Media intake scrutinized
Amy Barker | Monday, October 2, 2006
The endless stream of media from a variety of sources can actually pose a problem to politics in America, Dr. John Pauley said in a talk at Saint Mary’s Stapleton Lounge last week.
Chair of the Saint Mary’s communication department Dr. John Pauley spoke on the complications media poses for politics in America last week at Saint Mary’s Stapleton Lounge.
Entitled “What does it matter what media we consume?,” the speech began with a presentation of American media and its coverage of American politics. Pauley, who chairs the communication department at Saint Mary’s, compared the media of 50 years ago – when there were three major networks mainstreaming the news – to today’s innumerable resources of information, which Pauley actually called a serious problem. He pointed out that anyone with an opinion can potentially publish it on the internet.
“The line between fact and opinion is continually becoming blurred,” Pauley said.
Pauley also discussed the dangerous “Selected Exposure” phenomenon, which creates factions full of like-minded citizens.
“We are reaching a point where people consume the media that matches their own prejudices,” he said.
For example, 86 percent of people who watched Michael Moore’s “Fahrenheit 9-11” already disapproved of President George W. Bush’s administration, Pauley said – and 88 percent of Rush Limbaugh listeners already approve of President Bush.
According to Pauley, in the trend of reinforcing and reassuring, the prospect of collaborating with an opposing opinion in order to find common ground is lost. The broader the spectrum of people a person is talking to or collaborating with, the sounder their reasoning must be in order to best reach out to the audience.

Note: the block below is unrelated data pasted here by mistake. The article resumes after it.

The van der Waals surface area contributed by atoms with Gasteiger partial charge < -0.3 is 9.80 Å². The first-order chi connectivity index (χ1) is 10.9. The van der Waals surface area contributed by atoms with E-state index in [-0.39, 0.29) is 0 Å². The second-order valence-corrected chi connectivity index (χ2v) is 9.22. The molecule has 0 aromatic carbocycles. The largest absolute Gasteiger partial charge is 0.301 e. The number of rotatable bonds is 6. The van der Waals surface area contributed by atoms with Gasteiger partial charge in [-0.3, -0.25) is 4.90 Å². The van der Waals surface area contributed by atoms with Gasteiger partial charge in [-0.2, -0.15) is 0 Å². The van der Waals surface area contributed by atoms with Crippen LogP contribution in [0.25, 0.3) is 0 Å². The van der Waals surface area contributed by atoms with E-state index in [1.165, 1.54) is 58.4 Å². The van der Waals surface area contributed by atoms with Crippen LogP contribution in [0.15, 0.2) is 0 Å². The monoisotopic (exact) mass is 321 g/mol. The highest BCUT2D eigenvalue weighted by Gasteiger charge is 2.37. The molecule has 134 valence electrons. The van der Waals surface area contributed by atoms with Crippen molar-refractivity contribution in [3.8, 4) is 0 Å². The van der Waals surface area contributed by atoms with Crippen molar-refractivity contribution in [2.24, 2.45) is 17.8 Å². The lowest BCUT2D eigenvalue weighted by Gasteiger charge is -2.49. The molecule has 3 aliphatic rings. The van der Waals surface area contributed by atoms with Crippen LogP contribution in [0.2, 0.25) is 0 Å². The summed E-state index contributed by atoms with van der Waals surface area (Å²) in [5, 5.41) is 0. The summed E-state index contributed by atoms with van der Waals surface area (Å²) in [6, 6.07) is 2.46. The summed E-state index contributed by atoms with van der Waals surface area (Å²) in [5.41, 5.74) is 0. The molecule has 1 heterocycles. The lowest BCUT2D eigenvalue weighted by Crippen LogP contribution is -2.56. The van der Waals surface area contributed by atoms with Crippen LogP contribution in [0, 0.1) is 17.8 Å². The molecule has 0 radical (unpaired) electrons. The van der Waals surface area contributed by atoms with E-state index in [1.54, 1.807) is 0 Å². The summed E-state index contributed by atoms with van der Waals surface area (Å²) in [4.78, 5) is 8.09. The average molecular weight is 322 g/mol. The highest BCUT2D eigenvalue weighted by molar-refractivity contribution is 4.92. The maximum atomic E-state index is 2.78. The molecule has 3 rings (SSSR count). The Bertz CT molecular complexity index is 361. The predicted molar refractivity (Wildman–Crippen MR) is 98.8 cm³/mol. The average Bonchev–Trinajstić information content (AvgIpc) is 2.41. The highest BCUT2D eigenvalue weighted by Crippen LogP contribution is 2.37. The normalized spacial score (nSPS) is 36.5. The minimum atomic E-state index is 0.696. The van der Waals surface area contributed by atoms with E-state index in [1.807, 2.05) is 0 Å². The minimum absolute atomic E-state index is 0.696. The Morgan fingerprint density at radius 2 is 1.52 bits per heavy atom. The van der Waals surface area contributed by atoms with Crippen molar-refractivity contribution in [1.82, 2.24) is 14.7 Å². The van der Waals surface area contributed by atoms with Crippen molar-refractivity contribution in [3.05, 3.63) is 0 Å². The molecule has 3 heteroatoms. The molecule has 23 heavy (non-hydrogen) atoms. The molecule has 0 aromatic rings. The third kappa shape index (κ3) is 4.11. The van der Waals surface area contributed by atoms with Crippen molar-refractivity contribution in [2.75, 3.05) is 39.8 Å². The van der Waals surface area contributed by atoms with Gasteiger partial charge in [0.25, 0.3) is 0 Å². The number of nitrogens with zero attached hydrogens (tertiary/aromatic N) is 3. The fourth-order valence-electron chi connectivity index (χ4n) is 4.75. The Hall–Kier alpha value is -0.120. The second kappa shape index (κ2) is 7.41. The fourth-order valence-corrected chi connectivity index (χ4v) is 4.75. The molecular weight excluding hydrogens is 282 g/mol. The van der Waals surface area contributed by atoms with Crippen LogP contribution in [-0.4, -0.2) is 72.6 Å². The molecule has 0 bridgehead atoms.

“In my opinion, the net result of selected exposure pervading our environment is disheartening,” he said.
Pauley moved into the second point of his speech by defining politics as “a system for distributing scarce resources to a collective for programmatic reasons,” and questioned the media’s presentation of politics. For example, 33 percent of citizens switched their initial presidential vote after listening to the Howard Stern show.
“Howard Stern, Oprah, etc. are not reporters or journalists,” Pauley said. “How can they be a substantial source of political information?”
He encouraged students to seek and decipher all the available information and to avoid the cultural fixation with personality, an obsession that is not a part of his political definition.
Three techniques for preventing the problem in media consumption are listening, reasoning and dialogue, Pauley said, and students should focus on “conscious consuming of political information and in fact, all information.”
Saint Mary’s senior Rachel Sokolowski recognizes a problem in media consumption.
“A lot of youth are influenced by the wrong outlets,” she said, “and if they can’t decipher between thought and opinion then we are at a loss.”